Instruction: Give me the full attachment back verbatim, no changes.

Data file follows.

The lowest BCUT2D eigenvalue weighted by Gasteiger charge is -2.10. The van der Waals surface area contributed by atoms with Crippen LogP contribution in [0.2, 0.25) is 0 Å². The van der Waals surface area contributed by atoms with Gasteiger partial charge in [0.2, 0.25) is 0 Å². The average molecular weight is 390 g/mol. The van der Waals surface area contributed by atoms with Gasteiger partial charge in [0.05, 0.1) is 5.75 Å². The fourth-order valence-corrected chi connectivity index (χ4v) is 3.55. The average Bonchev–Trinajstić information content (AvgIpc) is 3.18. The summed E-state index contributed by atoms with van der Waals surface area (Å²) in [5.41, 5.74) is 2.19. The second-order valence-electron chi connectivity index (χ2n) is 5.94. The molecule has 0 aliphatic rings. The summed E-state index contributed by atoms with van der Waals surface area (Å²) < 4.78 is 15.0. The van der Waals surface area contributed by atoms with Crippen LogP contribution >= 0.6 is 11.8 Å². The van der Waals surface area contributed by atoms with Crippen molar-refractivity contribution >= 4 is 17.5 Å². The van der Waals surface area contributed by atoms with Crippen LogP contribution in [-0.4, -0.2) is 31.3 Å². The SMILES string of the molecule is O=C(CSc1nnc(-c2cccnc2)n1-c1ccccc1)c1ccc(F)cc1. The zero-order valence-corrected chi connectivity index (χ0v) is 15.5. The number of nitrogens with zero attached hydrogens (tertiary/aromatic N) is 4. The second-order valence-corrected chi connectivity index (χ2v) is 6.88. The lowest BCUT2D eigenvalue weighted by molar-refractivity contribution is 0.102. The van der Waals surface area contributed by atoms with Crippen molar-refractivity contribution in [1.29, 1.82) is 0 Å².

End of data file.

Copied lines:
The lowest BCUT2D eigenvalue weighted by Gasteiger charge is -2.10. The van der Waals surface area contributed by atoms with Crippen LogP contribution in [0.2, 0.25) is 0 Å². The van der Waals surface area contributed by atoms with Gasteiger partial charge in [0.2, 0.25) is 0 Å². The average molecular weight is 390 g/mol. The van der Waals surface area contributed by atoms with Gasteiger partial charge in [0.05, 0.1) is 5.75 Å². The fourth-order valence-corrected chi connectivity index (χ4v) is 3.55. The average Bonchev–Trinajstić information content (AvgIpc) is 3.18. The summed E-state index contributed by atoms with van der Waals surface area (Å²) in [5.41, 5.74) is 2.19. The second-order valence-electron chi connectivity index (χ2n) is 5.94. The molecule has 0 aliphatic rings. The summed E-state index contributed by atoms with van der Waals surface area (Å²) < 4.78 is 15.0. The van der Waals surface area contributed by atoms with Crippen LogP contribution >= 0.6 is 11.8 Å². The van der Waals surface area contributed by atoms with Crippen molar-refractivity contribution >= 4 is 17.5 Å². The van der Waals surface area contributed by atoms with Crippen LogP contribution in [-0.4, -0.2) is 31.3 Å². The SMILES string of the molecule is O=C(CSc1nnc(-c2cccnc2)n1-c1ccccc1)c1ccc(F)cc1. The zero-order valence-corrected chi connectivity index (χ0v) is 15.5. The number of nitrogens with zero attached hydrogens (tertiary/aromatic N) is 4. The second-order valence-corrected chi connectivity index (χ2v) is 6.88. The lowest BCUT2D eigenvalue weighted by molar-refractivity contribution is 0.102. The van der Waals surface area contributed by atoms with Crippen molar-refractivity contribution in [1.29, 1.82) is 0 Å².